The next few days of the Big East Tournament will play a major factor in the seeding that the conference teams earn when the NCAA Tournament brackets are announced on Selection Sunday. A team could easily move up or down a couple of seeds depending on the outcome of their performance at Madison Square Garden. Here is a best case/worst scenario on where the Big East teams could land in the brackets depending on their result at the Big East Tournament.
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Georgetown (24-5 overall, 10 RPI, 17 SOS)
If the Hoyas win the Big East Tournament, that will pretty much help them lock up a #1 seed in the tourney. There is still a chance they could land a top seed if they lose in the championship game unless it is to Louisville; then the Cardinals would sneak ahead of the Hoyas. Even if Georgetown bows out early in NYC, I can’t see them slipping lower than the number two line.
Louisville (26-5, 3 RPI, 6 SOS)
The Cards have quietly placed themselves in a position to earn a top seed. If they cut down the nets at MSG, there is no question Rick Pitino’s squad will be on the top line. Anything less though and Louisville probably heads into the tournament as a #2 seed. If they get bounced early during the BET, the Cardinals could slip to a three seed but nothing lower.
Marquette (23-7, 11 RPI, 12 SOS)
The Golden Eagles figure to land in the 2-4 range depending on their outcome this weekend. Running the table and hoisting the trophy would likely result in a two seed but get knocked out in the quarterfinals and a four seed seems more appropriate. Losing in the semi’s would project Marquette as a three or four depending on what happens in other conference tourneys. Falling in the title game and Buzz’s bunch doesn’t drop lower than a three.
Pittsburgh (24-7, 40 RPI, 73 SOS)
The less than stellar RPI and SOS is certainly holding the Panthers back at this point considering their best non-conference win came against Detroit or Lehigh; two teams that won’t be dancing. The best case scenario for a Pitt team that wins it all would be a four, maybe a three seed. Losing in the quarterfinals and a five or six seems more reasonable.
Syracuse (23-8, 17 RPI, 10 SOS)
By crapping the bed in the final month of the season and dropping seven of their last twelve games, the Orange have dropped from a potential 1 seed to the current five seed that I have them projected at. If the absolute worst happens and the ‘Cuse gets shocked by Seton Hall/South Florida, Jim Boeheim’s team could end up as low as a seven seed as they limp into the tourney. Regrouping and putting together a four-day run in NYC and I think Syracuse’s ceiling is a four, MAYBE a three depending on what happens in other conference tourneys. A safe bet would be predicting the Orange between a 4-6 seed.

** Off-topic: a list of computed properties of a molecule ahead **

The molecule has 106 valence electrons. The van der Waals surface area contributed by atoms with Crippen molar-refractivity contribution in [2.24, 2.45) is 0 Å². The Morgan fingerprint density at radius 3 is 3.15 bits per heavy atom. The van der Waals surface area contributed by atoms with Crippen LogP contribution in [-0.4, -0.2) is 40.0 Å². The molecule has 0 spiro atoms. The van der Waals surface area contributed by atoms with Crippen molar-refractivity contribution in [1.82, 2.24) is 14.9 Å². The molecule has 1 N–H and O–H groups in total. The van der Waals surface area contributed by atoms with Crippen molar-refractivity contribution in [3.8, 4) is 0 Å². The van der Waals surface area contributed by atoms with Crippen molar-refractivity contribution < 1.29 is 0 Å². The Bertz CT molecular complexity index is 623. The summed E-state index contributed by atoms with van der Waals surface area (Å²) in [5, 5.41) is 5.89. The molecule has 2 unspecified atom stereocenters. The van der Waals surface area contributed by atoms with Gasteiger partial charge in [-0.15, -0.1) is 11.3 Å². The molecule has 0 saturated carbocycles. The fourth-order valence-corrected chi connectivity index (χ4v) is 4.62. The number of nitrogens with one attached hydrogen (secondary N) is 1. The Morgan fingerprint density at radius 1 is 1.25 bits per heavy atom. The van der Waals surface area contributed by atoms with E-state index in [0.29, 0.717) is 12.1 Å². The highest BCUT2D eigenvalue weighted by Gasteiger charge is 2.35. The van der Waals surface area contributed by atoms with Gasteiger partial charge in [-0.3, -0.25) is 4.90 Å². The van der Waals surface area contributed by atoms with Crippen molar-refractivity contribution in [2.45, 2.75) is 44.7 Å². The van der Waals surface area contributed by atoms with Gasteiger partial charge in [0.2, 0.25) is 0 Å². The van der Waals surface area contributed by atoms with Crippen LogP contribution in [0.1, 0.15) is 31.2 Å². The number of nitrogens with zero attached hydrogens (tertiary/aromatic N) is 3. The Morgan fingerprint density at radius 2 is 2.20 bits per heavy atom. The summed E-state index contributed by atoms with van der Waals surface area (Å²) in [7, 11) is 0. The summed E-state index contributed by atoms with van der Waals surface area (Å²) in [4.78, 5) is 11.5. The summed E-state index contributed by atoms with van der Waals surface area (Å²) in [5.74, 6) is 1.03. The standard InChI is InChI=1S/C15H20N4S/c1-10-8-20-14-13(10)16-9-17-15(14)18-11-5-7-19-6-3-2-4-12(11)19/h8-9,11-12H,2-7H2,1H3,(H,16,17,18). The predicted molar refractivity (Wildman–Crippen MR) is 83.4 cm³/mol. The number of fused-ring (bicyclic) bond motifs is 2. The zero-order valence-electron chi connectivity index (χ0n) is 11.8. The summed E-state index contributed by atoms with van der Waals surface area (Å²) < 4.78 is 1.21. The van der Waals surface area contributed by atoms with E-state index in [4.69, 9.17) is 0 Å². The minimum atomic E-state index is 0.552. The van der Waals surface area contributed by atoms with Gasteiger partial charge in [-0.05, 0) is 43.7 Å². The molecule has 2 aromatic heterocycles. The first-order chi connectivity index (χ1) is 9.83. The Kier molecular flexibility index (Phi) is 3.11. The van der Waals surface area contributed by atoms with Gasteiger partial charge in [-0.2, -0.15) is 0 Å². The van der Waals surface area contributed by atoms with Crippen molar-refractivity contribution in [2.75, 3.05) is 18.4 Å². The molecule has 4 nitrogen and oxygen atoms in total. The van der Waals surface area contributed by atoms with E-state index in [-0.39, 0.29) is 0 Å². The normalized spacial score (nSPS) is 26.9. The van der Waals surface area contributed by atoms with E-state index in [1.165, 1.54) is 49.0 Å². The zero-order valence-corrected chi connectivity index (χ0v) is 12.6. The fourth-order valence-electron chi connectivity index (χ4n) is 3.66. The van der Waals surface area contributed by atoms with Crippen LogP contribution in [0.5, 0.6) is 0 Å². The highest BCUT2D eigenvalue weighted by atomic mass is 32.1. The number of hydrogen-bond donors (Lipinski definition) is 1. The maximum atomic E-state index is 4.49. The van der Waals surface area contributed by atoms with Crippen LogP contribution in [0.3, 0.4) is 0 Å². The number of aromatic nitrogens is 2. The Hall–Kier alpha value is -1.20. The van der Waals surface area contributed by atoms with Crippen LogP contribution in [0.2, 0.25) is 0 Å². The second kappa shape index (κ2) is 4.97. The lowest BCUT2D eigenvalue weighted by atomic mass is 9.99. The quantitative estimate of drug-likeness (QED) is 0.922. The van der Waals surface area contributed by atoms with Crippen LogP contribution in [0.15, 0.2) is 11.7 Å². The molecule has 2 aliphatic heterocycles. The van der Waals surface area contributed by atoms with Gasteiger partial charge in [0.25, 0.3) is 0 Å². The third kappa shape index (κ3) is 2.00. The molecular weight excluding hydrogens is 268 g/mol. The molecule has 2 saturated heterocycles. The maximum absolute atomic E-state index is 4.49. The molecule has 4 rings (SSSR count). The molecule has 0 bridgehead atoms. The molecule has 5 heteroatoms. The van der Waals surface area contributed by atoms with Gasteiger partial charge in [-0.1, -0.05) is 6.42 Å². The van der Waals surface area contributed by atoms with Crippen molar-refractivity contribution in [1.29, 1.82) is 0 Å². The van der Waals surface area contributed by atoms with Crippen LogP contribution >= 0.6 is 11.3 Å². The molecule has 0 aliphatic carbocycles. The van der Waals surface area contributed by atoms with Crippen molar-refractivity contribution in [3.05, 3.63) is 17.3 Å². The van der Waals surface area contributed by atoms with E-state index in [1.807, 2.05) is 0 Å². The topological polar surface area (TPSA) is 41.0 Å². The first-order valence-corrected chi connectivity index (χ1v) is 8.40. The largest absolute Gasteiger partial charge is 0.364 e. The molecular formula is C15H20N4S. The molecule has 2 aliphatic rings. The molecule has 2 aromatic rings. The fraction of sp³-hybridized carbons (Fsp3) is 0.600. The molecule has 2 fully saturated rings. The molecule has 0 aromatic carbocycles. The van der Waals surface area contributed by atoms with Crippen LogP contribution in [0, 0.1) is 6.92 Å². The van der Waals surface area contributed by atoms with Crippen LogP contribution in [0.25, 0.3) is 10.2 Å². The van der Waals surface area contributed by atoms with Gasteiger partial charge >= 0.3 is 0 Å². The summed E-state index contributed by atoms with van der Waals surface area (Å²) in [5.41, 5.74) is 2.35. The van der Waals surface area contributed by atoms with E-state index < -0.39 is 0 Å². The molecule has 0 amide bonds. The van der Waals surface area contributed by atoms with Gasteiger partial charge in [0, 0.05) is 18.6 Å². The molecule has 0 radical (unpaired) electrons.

Villanova (19-12, 52 RPI, 22 SOS)
If the Wildcats want to feel secure and not be sweating it out on Selection Sunday like a fat dude in a sauna, they better beat St. John’s Wednesday evening. Even if they dropped that game, I still ‘Nova is in but more than likely ends up in a play-in game. Making some sort of magical run could propel the ‘Cats to a seeding around 8 or 9. I’d just worry about winning one game though if I were Jay Wright.
Cincinnati (21-10, 49 RPI, 30 SOS)
I think the Bearcats are being under-talked about as a team that could be left out of the tournament. Like Syracuse, Cincy struggled down the stretch by losing six of their final nine games as members of the Big East Conference. An opening loss to Providence combined with some at large bids being stolen by other conferences could land the ‘Cats on the wrong side of the bubble. However, they do have good non-conference wins over Oregon, Iowa State, Alabama, and Xavier which should be enough for them to put their dancing shoes on. A mediocre showing at The Garden (one win, one loss) likely lands Cincy around the 10 line. Pulling off an upset or two probably doesn’t get them higher than an eight spot.
The four remaining Big East teams would have to win the whole thing to a berth into the Big Dance. Even trips to the championship game for Providence or St. John’s wouldn’t be enough.
David Kay is a senior feature NBA Draft, NBA, and college basketball writer for the Sports Bank. He also heads up the NBA and college basketball material at Walter Football.com and is a former contributor at The Washington Times Communities. David has appeared on numerous national radio programs spanning from Cleveland to New Orleans to Honolulu. He also had the most accurate 2011 NBA Mock Draft and the most accurate 2012 NBA Mock Draft on the internet (Yup, repeat champ… #humblebrag.)